Some of the cultural practices like dance and clothing havent changed much. The dress cord in America has hardly changed from the earliest days of the country. Each of the cultures that make up the American society has managed to maintain a huge part of their original dressing cord. However, there are some such as African American dressing cord that was almost completely eroded because of slavery. As per (Blanchard, 15) A slave was required by the slave master to dress as the slave master deems fit. Hence as the generations passed the dress code became more similar to those of whites.
The history of America is riddled with tragedy. But Americanism involves identifying the importance of this history. The earliest Americans trying to make a living from the land. The wars that forged the nation (De Crevecoeur, 7). Americans take great pride in their history and ideology. They identify the roles played by the events of the past. In a diverse society such as that of America, one is certain to find extremes. It is almost impossible to find a common agreement on a particular issue. Being able to tolerate those who offer conflicting views to yours is what brought the rise to Americanism.
All those cultures put into one place seemed to be a recipe for disaster. But over time the dream of the founding fathers has provided a common ground for the different groups to settle their differences. It can even be argued that America wouldnt be the same in the absence of all the different groups that it consists of. The immigrant culture is what makes the nation great. The rest of the world viewed diversity as liability America instead viewed it as a strength. Adding uniformity to all these races gave them superiority because they were united by their dream for a better life.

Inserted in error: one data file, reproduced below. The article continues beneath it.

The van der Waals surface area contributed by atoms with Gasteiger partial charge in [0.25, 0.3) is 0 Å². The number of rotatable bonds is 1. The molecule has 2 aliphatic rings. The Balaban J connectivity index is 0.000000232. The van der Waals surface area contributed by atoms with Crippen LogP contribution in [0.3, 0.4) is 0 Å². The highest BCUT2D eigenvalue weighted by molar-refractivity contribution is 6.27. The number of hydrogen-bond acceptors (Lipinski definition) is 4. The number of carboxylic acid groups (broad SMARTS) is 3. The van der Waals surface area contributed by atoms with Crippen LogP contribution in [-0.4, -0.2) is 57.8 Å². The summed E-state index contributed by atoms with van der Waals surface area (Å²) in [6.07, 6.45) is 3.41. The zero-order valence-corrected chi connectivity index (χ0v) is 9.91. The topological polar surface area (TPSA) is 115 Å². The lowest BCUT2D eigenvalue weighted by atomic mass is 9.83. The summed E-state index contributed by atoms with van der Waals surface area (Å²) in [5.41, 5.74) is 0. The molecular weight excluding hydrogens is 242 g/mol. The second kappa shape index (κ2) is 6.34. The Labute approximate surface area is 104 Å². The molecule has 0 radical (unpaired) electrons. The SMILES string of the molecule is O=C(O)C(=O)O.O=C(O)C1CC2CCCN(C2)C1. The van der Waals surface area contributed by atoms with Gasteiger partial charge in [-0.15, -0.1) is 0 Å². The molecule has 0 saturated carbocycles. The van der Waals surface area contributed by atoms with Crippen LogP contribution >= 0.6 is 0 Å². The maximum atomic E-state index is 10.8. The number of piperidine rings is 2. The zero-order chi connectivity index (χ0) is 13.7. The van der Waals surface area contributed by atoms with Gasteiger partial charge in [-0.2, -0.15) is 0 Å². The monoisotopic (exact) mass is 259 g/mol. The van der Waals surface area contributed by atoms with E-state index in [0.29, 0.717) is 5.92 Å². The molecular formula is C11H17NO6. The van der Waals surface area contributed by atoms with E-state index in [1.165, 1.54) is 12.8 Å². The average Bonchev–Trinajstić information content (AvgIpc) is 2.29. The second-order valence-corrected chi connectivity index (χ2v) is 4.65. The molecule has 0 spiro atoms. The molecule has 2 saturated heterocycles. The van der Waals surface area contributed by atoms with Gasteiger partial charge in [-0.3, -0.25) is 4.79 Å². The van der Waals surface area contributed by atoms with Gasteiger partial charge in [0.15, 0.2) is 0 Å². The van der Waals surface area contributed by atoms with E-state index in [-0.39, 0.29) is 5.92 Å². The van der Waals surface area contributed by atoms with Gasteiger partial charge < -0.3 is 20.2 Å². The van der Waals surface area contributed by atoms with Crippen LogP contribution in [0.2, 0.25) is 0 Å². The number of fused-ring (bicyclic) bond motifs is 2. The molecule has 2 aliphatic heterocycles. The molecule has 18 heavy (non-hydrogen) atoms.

Americanism is a work in progress. It keeps on evolving with time. The earliest Americans could not have imagined a society like the one seen today. We look back at the earliest American culture and spot a lot of mistakes. Mistakes that have been rectified to create the better present. Learning from the current mistakes creates a better American culture for future generations.
Glazer, Nathan, and Daniel Patrick Moynihan. Beyond the Melting Pot: The Negroes, Puerto Ricans, Jews, Italians, and Irish of New York City. Vol. 13. Cambridge, MA: mit Press, 1963.
Jacoby, Tamar. Reinventing the melting pot: The new immigrants and what it means to be American. Basic Books, 2009.
Blanchard, Peter. "Pan Americanism and Slavery in the Era of Latin American Independence." Beyond the Ideal: Pan-Americanism in InterAmerican Affairs, edited by David Sheinin. Westport, Connecticut: Praeger (2000): 9-18.
Hochschild, Jennifer L. Facing up to the American dream: Race, class, and the soul of the nation. Princeton University Press, 1996.
De Crevecoeur, J. Hector St John. Letters from an American Farmer; And, Sketches of Eighteenth-century America. Penguin, 1981.